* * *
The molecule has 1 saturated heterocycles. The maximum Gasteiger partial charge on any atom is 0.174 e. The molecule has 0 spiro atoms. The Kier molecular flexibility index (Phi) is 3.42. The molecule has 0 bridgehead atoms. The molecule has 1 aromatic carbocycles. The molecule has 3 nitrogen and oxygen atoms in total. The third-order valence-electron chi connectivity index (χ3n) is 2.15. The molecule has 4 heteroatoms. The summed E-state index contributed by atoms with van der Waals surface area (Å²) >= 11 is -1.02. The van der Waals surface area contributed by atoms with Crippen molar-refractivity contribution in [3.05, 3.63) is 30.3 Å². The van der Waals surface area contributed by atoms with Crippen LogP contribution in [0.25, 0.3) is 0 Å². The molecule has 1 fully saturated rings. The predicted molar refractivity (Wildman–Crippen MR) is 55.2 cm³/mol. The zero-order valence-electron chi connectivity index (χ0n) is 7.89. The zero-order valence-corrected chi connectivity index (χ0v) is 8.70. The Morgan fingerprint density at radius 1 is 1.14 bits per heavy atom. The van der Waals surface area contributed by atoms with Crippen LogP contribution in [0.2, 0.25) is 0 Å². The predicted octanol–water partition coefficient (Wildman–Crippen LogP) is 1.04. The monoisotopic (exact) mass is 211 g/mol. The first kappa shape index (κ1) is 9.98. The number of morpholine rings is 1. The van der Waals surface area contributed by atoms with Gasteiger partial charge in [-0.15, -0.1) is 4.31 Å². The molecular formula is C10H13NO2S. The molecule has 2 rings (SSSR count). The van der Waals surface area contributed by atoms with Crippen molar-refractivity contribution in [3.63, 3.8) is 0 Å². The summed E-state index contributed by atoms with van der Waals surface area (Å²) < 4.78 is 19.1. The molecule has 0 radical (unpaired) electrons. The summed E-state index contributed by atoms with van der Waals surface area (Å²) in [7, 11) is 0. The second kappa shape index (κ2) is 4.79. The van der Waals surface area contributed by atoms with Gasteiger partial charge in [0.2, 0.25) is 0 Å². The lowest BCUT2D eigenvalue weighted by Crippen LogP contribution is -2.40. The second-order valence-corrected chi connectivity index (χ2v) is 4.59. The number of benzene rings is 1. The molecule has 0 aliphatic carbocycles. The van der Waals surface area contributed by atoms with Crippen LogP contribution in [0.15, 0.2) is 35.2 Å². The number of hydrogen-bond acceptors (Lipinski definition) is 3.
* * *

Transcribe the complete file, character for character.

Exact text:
The molecule has 1 saturated heterocycles. The maximum Gasteiger partial charge on any atom is 0.174 e. The molecule has 0 spiro atoms. The Kier molecular flexibility index (Phi) is 3.42. The molecule has 0 bridgehead atoms. The molecule has 1 aromatic carbocycles. The molecule has 3 nitrogen and oxygen atoms in total. The third-order valence-electron chi connectivity index (χ3n) is 2.15. The molecule has 4 heteroatoms. The summed E-state index contributed by atoms with van der Waals surface area (Å²) >= 11 is -1.02. The van der Waals surface area contributed by atoms with Crippen molar-refractivity contribution in [3.05, 3.63) is 30.3 Å². The van der Waals surface area contributed by atoms with Crippen LogP contribution in [0.25, 0.3) is 0 Å². The molecule has 1 fully saturated rings. The predicted molar refractivity (Wildman–Crippen MR) is 55.2 cm³/mol. The zero-order valence-electron chi connectivity index (χ0n) is 7.89. The zero-order valence-corrected chi connectivity index (χ0v) is 8.70. The Morgan fingerprint density at radius 1 is 1.14 bits per heavy atom. The van der Waals surface area contributed by atoms with Crippen LogP contribution in [0.2, 0.25) is 0 Å². The predicted octanol–water partition coefficient (Wildman–Crippen LogP) is 1.04. The monoisotopic (exact) mass is 211 g/mol. The first kappa shape index (κ1) is 9.98. The number of morpholine rings is 1. The van der Waals surface area contributed by atoms with Gasteiger partial charge in [-0.15, -0.1) is 4.31 Å². The molecular formula is C10H13NO2S. The molecule has 2 rings (SSSR count). The van der Waals surface area contributed by atoms with Crippen molar-refractivity contribution in [3.63, 3.8) is 0 Å². The summed E-state index contributed by atoms with van der Waals surface area (Å²) < 4.78 is 19.1. The molecule has 0 radical (unpaired) electrons. The summed E-state index contributed by atoms with van der Waals surface area (Å²) in [7, 11) is 0. The second kappa shape index (κ2) is 4.79. The van der Waals surface area contributed by atoms with Gasteiger partial charge in [0.2, 0.25) is 0 Å². The lowest BCUT2D eigenvalue weighted by Crippen LogP contribution is -2.40. The second-order valence-corrected chi connectivity index (χ2v) is 4.59. The number of benzene rings is 1. The molecule has 0 aliphatic carbocycles. The van der Waals surface area contributed by atoms with Crippen LogP contribution in [0.15, 0.2) is 35.2 Å². The number of hydrogen-bond acceptors (Lipinski definition) is 3.